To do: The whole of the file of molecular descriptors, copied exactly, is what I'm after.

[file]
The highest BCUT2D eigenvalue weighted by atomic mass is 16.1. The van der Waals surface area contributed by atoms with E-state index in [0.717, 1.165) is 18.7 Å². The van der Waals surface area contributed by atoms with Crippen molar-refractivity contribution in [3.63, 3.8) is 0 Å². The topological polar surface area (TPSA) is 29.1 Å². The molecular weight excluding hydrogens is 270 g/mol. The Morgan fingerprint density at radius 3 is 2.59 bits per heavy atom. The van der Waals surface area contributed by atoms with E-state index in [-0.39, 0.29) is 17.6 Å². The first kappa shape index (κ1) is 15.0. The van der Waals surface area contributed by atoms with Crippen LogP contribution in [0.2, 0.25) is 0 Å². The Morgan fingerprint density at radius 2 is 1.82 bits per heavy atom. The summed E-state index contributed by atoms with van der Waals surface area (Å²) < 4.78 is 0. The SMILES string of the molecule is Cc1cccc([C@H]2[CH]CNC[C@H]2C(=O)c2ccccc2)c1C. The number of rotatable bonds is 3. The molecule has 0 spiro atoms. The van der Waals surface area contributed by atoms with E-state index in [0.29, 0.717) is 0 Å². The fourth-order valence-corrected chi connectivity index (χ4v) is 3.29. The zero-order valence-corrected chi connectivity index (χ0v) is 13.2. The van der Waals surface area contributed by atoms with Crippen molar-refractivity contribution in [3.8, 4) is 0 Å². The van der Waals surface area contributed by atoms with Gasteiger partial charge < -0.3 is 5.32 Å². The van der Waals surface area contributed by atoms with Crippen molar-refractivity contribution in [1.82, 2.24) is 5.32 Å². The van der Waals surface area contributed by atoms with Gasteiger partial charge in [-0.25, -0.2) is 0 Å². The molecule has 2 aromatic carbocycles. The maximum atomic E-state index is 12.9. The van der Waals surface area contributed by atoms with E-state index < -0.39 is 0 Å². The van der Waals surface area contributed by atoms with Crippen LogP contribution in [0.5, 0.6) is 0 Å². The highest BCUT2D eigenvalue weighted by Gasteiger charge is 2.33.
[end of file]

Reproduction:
The highest BCUT2D eigenvalue weighted by atomic mass is 16.1. The van der Waals surface area contributed by atoms with E-state index in [0.717, 1.165) is 18.7 Å². The van der Waals surface area contributed by atoms with Crippen molar-refractivity contribution in [3.63, 3.8) is 0 Å². The topological polar surface area (TPSA) is 29.1 Å². The molecular weight excluding hydrogens is 270 g/mol. The Morgan fingerprint density at radius 3 is 2.59 bits per heavy atom. The van der Waals surface area contributed by atoms with E-state index in [-0.39, 0.29) is 17.6 Å². The first kappa shape index (κ1) is 15.0. The van der Waals surface area contributed by atoms with Crippen LogP contribution in [0.2, 0.25) is 0 Å². The Morgan fingerprint density at radius 2 is 1.82 bits per heavy atom. The summed E-state index contributed by atoms with van der Waals surface area (Å²) < 4.78 is 0. The SMILES string of the molecule is Cc1cccc([C@H]2[CH]CNC[C@H]2C(=O)c2ccccc2)c1C. The number of rotatable bonds is 3. The molecule has 0 spiro atoms. The van der Waals surface area contributed by atoms with E-state index in [0.29, 0.717) is 0 Å². The fourth-order valence-corrected chi connectivity index (χ4v) is 3.29. The zero-order valence-corrected chi connectivity index (χ0v) is 13.2. The van der Waals surface area contributed by atoms with Crippen molar-refractivity contribution in [3.8, 4) is 0 Å². The van der Waals surface area contributed by atoms with Gasteiger partial charge < -0.3 is 5.32 Å². The van der Waals surface area contributed by atoms with Crippen molar-refractivity contribution in [1.82, 2.24) is 5.32 Å². The van der Waals surface area contributed by atoms with Gasteiger partial charge in [-0.25, -0.2) is 0 Å². The molecule has 2 aromatic carbocycles. The maximum atomic E-state index is 12.9. The van der Waals surface area contributed by atoms with E-state index < -0.39 is 0 Å². The van der Waals surface area contributed by atoms with Crippen LogP contribution in [0.5, 0.6) is 0 Å². The highest BCUT2D eigenvalue weighted by Gasteiger charge is 2.33.